# Graph Kernels

In this notebook we provide examples of how tilings constructed with the graph kernels of the GR family (GRG and GRGS) can be used in practice

```
[1]:
```

```
from hypertiling import HyperbolicGraph, GraphKernels
from hypertiling.graphics.plot import plot_tiling
from hypertiling.kernel.GRG_util import plot_graph
import matplotlib.pyplot as plt
#define colors
palette = ["#81b29a", "#f2cc8f", "#e07a5f"]
```

## Exploring GRG and GRGS

```
[2]:
```

```
# Use GRG kernel to construct tiling
G = HyperbolicGraph(3, 7, 5, kernel = "GRG")
```

Use graph plot functions that comes with GRG

```
[3]:
```

```
nbrs = G.get_nbrs_list() # get neighbors
crds = G.center_coords # get coordinates of cell centers
p = G.p # lattice parameter p
# color nodes by layer
colors = [palette[G.get_reflection_level(i) % len(palette)] for i in range(G.length)]
plot_graph(nbrs, crds, p, colors)
plt.gca().set_aspect('equal')
plt.axis("off")
plt.show()
```

We can create the same lattice with GRGS, the static variant of GRG. Here, every cell is explicitely created

```
[4]:
```

```
# Use GRGS kernel to construct tiling
G = HyperbolicGraph(3, 7, 5, kernel = "GRGS")
```

And again, we plot the corresponding graph. Note the different order of indices compared to the above plot!

```
[5]:
```

```
nbrs = G.get_nbrs_list() # get neighbors
crds = G.center_coords # get coordinates of cell centers
p = G.p # lattice parameter p
# color nodes by layer
colors = [palette[G.get_reflection_level(i) % len(palette)] for i in range(G.length)]
plot_graph(nbrs, crds, p, colors)
plt.gca().set_aspect('equal')
plt.axis("off")
plt.show()
```

As can be seen, the static variant has radially ordered indices as the whole tiling is constructed. The generative variant has radial ordered indices within a slice but globally slicewise ordered indices as only one sector is generated.

## Application and Benchmark

In this simple statistic model, cells will always take on the color of the majority of their adjacent cells. As this does not depend on their position (only their neighboring relations, a graph instead of a tiling can be used, too). To highlight the advantages of GRG and GRGS we add some boundary condition. Namely, we want the most outer region to be in a certain state (1) at the start. As the plot function always plots the index too, the plotting itself is a bit slower than for the GR kernel. Therefore, we restrict this example to smaller tilings.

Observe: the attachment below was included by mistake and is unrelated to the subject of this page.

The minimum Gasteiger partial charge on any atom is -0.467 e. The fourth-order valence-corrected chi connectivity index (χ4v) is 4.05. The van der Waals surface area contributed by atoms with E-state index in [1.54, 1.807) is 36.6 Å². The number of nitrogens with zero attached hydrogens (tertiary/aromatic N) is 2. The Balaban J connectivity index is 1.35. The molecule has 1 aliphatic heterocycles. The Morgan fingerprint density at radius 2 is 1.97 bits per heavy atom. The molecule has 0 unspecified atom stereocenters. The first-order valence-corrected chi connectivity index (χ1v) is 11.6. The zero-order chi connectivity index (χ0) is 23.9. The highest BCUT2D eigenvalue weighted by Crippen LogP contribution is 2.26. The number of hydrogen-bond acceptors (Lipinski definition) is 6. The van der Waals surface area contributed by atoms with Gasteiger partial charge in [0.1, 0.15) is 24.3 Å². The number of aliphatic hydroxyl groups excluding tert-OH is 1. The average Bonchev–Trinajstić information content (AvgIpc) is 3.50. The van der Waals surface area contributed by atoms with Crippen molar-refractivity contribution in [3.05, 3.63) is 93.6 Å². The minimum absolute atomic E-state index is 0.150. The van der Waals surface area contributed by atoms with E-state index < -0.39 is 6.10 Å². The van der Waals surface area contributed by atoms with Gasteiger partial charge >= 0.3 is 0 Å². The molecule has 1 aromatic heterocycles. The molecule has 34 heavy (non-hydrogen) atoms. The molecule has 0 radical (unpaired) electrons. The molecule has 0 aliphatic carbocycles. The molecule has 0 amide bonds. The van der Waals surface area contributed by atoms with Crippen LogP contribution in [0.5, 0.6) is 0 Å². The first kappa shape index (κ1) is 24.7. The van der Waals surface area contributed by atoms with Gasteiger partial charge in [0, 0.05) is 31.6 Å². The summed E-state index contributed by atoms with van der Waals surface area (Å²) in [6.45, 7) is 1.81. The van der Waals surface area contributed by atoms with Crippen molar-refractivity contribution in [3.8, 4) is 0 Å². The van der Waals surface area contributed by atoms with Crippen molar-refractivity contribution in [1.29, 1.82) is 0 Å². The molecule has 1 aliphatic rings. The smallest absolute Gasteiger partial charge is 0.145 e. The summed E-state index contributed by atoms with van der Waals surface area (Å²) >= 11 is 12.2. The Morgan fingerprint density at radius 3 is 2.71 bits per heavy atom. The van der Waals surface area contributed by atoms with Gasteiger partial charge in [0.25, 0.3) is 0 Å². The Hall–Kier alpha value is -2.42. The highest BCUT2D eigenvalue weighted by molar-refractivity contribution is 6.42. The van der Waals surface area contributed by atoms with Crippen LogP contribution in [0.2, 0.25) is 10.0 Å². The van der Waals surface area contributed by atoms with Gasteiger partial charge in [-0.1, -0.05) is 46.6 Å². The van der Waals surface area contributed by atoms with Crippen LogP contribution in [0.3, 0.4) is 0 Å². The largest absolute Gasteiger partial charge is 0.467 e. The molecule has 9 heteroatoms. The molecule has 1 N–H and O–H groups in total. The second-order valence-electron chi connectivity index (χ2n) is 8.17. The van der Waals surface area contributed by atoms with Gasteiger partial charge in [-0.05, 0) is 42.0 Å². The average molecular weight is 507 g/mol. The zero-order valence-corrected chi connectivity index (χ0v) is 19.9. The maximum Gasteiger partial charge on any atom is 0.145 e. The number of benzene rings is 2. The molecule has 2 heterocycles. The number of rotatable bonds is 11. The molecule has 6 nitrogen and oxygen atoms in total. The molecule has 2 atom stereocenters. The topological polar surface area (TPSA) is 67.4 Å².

```
[6]:
```

```
from hypertiling import HyperbolicGraph, GraphKernels
from hypertiling.graphics.plot import plot_tiling
from hypertiling.kernel.GRG_util import plot_graph
import random
import time
import matplotlib.pyplot as plt
import numpy as np
```

### Generative Case

```
[7]:
```

```
nlayers = 15
```

The usage of the generative kernel (GRG) has two clear advantages, namely smaller memory footprint and faster construction times

```
[8]:
```

```
t1 = time.time()
G = HyperbolicGraph(7, 3, nlayers, kernel="GRG")
print(f"Generation of {len(G)} polygons took {round(time.time() - t1,5)} s")
# Initialize voter model with random states
states = np.random.randint(0, 2, size=len(G))
# Set boundary conditions
# this is a bit more complicated for generative graphs and radial boundary conditions
jump = G._nbrs.shape[0] - 1 # get length of sector
shift = G._sector_lengths_cumulated[-2] # get start index in first sector
# iterate over all sectors
for i in range(p):
start = i * jump + shift
states[start: start + G._sector_lengths[-1]] = 1
```

```
Generation of 3599597 polygons took 2.70119 s
```

Run the model and display resulting configuration

```
[9]:
```

```
its = 1e5 # number of iterations